Here at GRS, we've briefly covered different daily tasks that are cheaper to do yourself, but sometimes the frugal-minded want some dollars and cents to tie to these decisions.
Today, I'm going to take a look inside the heart of the frugal home, the kitchen, and at a few delicious staples for the average foodie. I'm going to compare prices for making food yourself versus buying it in the store. Unless otherwise noted, these average prices were retrieved from the website of Vons, a West-Coast grocery chain, so prices may vary in your part of the world!
Which is Cheaper: Homemade or Store Bought Bread?
For those of us raised on peanut butter and jelly sandwiches made of thin, white, butter bread, discovering the world of thick, crusty baguettes and pungent ryes might have been something of a life-changing experience.
The student loan juggernaut, before it became a national scandal, was a way of life for many middle-class high school students like myself. Better known as a "necessary evil," than a reason to be embarrassed or worried.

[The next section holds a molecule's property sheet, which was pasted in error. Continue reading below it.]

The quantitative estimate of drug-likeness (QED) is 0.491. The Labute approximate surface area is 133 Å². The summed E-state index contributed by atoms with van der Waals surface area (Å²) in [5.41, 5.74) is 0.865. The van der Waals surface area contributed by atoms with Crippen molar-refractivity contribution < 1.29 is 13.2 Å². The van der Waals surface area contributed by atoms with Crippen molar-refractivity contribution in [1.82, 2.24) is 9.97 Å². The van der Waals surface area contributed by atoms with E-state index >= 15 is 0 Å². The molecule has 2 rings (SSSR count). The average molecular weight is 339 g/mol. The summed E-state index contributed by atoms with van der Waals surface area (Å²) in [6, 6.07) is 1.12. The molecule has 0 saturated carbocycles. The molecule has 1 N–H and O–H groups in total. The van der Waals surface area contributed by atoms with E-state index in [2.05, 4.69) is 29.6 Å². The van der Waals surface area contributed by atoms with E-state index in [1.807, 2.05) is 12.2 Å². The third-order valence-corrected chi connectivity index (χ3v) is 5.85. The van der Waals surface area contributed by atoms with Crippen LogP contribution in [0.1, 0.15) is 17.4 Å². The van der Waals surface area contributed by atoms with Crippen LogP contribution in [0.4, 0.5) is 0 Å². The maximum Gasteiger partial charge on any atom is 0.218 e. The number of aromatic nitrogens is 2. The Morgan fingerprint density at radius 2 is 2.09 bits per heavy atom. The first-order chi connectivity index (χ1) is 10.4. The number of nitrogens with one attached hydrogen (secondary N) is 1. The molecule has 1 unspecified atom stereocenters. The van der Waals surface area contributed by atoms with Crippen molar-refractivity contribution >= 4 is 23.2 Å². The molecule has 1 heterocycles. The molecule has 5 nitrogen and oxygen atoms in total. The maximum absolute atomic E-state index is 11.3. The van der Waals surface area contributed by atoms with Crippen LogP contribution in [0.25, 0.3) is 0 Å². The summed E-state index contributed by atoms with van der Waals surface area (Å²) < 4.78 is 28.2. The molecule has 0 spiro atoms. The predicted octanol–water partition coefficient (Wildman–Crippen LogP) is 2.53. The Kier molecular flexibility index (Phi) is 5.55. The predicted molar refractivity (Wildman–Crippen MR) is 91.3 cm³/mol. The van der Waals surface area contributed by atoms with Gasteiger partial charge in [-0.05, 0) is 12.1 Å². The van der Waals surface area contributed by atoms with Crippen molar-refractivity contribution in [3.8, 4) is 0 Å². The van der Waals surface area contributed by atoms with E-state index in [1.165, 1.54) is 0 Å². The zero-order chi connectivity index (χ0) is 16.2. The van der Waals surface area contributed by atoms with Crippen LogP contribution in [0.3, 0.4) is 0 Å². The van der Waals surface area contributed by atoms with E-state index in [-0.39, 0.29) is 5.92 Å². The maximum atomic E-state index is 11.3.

But you can't change the past, so here is advice for students past and present — whether you're about to make the leap and want a glimpse of your future or you are still recovering from the fall.
Prep for Success
Student loans do not equal a free education, even if it seems like it at the time you sign on the dotted line. Put the math in terms you can accept: According to its 2012-2013 rates, one year at Princeton is like buying 109 iPads and paying for them for the next 30 years. Four years at Penn State is the same as buying a 1,867-year subscription to Forbes magazine. Talk about a legacy.